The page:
Kazmir throws five innings in Minor League game

Kazmir throws five innings in Minor League game

GOODYEAR, Ariz. -- While the Indians played the Reds at Goodyear Ballpark on Sunday, left-hander Scott Kazmir continued his push for a spot in Cleveland's rotation in a Minor League game back at the team's player development complex.

Kazmir turned in five innings of four-run ball against a Class A team from Texas' farm system and finished with 77 pitches, 54 for strikes. The left-hander gained a feel for his slider and appeared to grow stronger as his pitch count climbed.

"He was kind of battling it the first few innings," Indians pitching coach Mickey Callaway said. "I thought the last two, his slider was a lot better. He was just trying to get his arm going."

Kazmir is currently battling Carlos Carrasco, Trevor Bauer, Corey Kluber and Daisuke Matsuzaka for the fifth spot in the Tribe's starting staff. Through 16 spring innings, which includes three Cactus League appearances and a pair of Minor League starts, Kazmir has allowed four runs -- all Sunday -- on 16 hits with 18 strikeouts and three walks.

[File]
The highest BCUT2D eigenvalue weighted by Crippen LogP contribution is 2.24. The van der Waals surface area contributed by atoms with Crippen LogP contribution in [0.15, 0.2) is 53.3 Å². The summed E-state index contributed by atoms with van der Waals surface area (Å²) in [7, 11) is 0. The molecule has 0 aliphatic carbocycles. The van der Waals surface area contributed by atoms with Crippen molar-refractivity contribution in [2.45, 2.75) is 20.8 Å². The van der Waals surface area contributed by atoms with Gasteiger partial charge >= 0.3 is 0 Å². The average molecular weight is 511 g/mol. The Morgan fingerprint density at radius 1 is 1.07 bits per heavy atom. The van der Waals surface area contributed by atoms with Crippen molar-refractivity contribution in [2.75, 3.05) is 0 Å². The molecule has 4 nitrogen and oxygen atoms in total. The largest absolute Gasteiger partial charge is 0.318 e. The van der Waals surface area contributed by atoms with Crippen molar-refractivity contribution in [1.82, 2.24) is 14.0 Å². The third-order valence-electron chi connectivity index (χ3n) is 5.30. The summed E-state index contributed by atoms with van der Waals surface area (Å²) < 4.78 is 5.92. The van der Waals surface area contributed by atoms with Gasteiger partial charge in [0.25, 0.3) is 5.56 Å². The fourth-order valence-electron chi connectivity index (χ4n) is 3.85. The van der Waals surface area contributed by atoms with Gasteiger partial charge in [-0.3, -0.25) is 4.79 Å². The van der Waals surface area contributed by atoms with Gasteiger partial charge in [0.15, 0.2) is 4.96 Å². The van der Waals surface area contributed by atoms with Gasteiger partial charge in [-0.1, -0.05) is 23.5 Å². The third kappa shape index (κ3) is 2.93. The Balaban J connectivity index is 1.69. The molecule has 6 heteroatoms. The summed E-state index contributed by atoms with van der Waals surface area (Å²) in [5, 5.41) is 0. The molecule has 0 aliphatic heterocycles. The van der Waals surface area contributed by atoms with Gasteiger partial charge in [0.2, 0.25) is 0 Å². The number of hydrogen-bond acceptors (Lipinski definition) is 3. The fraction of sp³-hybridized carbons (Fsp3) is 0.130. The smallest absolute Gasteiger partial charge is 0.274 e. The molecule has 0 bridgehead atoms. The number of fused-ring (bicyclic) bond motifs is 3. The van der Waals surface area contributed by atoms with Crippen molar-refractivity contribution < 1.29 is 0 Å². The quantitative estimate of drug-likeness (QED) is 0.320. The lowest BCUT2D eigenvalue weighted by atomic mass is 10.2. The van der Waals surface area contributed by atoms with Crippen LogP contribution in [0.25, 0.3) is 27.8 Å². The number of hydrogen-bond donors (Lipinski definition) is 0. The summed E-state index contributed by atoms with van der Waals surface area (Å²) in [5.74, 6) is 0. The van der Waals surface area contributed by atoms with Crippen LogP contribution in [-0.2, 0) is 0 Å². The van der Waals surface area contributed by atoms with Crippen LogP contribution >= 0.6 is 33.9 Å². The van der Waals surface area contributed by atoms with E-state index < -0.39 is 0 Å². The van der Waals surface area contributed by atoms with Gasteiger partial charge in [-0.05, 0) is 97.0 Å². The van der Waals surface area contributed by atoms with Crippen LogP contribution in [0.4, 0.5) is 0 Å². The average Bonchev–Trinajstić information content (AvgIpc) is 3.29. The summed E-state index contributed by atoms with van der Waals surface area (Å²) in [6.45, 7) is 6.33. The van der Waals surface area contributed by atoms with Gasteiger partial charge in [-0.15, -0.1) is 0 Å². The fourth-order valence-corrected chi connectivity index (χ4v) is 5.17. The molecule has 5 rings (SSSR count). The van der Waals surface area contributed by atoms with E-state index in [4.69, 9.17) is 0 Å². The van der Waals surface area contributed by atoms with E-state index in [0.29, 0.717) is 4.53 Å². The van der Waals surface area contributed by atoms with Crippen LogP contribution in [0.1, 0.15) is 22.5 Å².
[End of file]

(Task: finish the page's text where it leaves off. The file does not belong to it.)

Kazmir gave up four runs Sunday on eight hits with five strikeouts, one walk and one wild pitch. He consistently sat around 88-92 mph with his fastball and created 13 missed swings in the last two innings compared to none in his first three frames. Kazmir was also victimized by a handful of missed plays on defense that would have likely been outs with the big league team.

Kazmir was only scheduled to throw four innings, but was able to build up to five after needing just 13 pitches to breeze through his second and third frames. Callaway was encouraged by how Kazmir ended his outing and that the lefty approached 80 pitches.

"That was perfect," Callaway said. "He feels really good and obviously the life on his fastball was still good in that last inning. That's what we're looking for."

Jordan Bastian is a reporter for MLB.com. Read his blog, Major League Bastian, and follow him on Twitter @MLBastian. This story was not subject to the approval of Major League Baseball or its clubs.